In the book, Jade, a very promising first novel by Rose Montague, the main character has the ability to pick and choose the best of the best in terms of attributes and accessories. When this aspect of the plot was finally revealed, it was a question I couldn't stop pondering: if I could pick anything to be and to have, what would I choose? Why? And what might these choices say about me?
Do I get to choose with the wisdom of all my decades on the planet? Or do I need to make my choices ahead of time with no real context for decisions or a clear understanding of consequences, intended or otherwise, as Jade does? While it was very entertaining to read about Jade and her escapades, let's assume for argument's sake that I get to choose with the knowledge and understanding of my current self, and then I get to go back in time and rewind my life to my early 20s, just because (because this is my blog and my fantasy and because I'm hoping you will be able to find your own truths in my fantasy this time).
So, what would I choose first? I have one voice in my head arguing for looks (and that voice sounds a lot like my mother's) and another urging me toward intelligence and wisdom. I'll choose door number two, in this instance. After all, looks fade and learning is forever. On the other hand (and, unfortunately, there always seems to be another hand, until I feel like an octopus, sometimes), I don't know of a lot of normal, happy geniuses. With great intelligence seems to come great weirdness. So maybe being super smart is not all it's cracked up to be. I heard it said once about a self-help program that there was no one too stupid to go through it, but plenty who proved too smart for their own good. So, onto door number one, now, because, I've got to say, beauty would be a very close second on my list.
Like many of us, I've always wished my--fill in the blank--were: bigger/smaller/flatter/rounder/firmer/thicker/thinner, you name it. Sound familiar? And while we are obsessing over the imperfections, sometimes with OCD intensity, no one else really notices. I read recently that Shakira said that she doesn't dwell on her figure flaws (does she have any?) because men find confidence so much more attractive than any particular physical attribute or lack thereof.
So, instead of beauty, which is fleeting, maybe I should go for confidence, which can last a lifetime. Hmmm.
And then, onto door number three, where to go next? I'm thinking wealth. Fabulous wealth. Sounds good, yes? But wait, there's more (said in my best QVC voice). There are some issues with wealth, at least as far as I've observed, which also has some scientific support. Being wealthy does not seem to translate into being happy or content (which I think is the point of this particular fantasy sport). There are lots of wealthy people I know and read about who seem fairly miserable, in fact. And what's more, these folks' wealth provides an endless supply of diversion and distraction that only serves to delay any positive action they might otherwise take to ameliorate their personal circumstances to make them more supportive of happiness. It is hard to buckle down and do the difficult work to walk through fear, insecurity and anxieties when you can just buy another outfit or go on another fabulous vacation. It sounds good, sure, but putting off the need to confront reality only goes so far. Look at the mess most famous people make of their lives, despite the wealth, or, in some cases, maybe because of it. And there are studies that show that people who win the lottery are actually less happy afterwards than they were before.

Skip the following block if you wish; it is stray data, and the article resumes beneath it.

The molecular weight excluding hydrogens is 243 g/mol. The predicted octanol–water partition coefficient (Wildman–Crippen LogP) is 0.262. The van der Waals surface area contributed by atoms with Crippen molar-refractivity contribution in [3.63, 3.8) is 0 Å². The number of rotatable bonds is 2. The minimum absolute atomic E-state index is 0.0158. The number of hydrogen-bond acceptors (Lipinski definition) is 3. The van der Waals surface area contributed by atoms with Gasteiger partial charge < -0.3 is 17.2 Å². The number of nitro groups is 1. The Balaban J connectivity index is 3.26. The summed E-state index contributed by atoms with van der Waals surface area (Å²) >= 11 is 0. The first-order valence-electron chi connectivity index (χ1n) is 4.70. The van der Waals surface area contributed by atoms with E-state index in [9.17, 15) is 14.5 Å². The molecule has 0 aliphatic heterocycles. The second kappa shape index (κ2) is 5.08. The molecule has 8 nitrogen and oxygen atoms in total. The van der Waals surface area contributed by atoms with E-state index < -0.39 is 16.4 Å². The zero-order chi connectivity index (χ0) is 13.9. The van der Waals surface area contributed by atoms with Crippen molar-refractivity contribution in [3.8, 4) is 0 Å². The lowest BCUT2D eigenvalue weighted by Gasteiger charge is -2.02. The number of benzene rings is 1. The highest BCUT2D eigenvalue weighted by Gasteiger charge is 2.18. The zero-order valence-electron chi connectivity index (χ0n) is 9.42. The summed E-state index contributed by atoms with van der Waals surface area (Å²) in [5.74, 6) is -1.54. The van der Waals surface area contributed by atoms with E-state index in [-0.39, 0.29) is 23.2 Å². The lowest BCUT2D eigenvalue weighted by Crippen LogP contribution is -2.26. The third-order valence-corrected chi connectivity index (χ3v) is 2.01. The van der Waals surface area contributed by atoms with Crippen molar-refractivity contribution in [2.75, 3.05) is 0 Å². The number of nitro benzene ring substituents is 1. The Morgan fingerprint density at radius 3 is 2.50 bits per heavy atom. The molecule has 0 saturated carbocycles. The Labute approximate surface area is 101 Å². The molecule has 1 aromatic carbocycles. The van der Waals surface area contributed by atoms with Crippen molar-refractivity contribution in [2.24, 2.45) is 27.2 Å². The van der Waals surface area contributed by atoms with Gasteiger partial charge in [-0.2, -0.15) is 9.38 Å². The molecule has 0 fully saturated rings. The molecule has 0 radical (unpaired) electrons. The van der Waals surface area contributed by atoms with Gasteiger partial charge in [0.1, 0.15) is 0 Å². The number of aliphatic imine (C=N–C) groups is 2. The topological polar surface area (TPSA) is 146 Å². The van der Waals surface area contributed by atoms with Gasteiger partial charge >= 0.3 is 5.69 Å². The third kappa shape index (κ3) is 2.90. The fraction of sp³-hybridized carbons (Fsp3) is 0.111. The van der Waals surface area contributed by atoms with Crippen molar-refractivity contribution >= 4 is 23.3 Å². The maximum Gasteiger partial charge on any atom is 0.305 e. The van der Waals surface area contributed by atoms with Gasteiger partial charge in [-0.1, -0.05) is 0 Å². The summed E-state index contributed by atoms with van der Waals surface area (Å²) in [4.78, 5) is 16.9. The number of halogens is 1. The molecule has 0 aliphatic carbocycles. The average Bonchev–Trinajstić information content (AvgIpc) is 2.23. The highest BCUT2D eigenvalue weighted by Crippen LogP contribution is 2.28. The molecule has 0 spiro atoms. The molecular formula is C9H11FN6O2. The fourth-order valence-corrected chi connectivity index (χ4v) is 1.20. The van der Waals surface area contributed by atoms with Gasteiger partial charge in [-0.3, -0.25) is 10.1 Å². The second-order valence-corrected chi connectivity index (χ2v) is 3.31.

So, ix-nay on the ealth-way, I think. And that brings me to a screeching halt on this exercise in mental masturbation. Because I don't think I'm going to get any satisfaction at all here. Every time I think about rearranging the hand I was actually dealt, I can come up with reasons why I shouldn't. I read in one of my beloved fantasy novels (but I can't remember which one! An occupational hazard, I guess), that if each of is threw all our problems in a big heap in the middle of the floor, none of us would choose to pick up the problems of another.
And because every attribute comes with its own set of issues, some more numerous than National Geographic, as Molly Harper would say, I think I'll stick with my own set of perks and flaws, at least for today. And while I’m at it, I’ll go back to reading and contemplating the wisdom and entertainment of Jade.
But if someone offers me the winning lottery ticket tomorrow, I might have to rethink this whole thing again.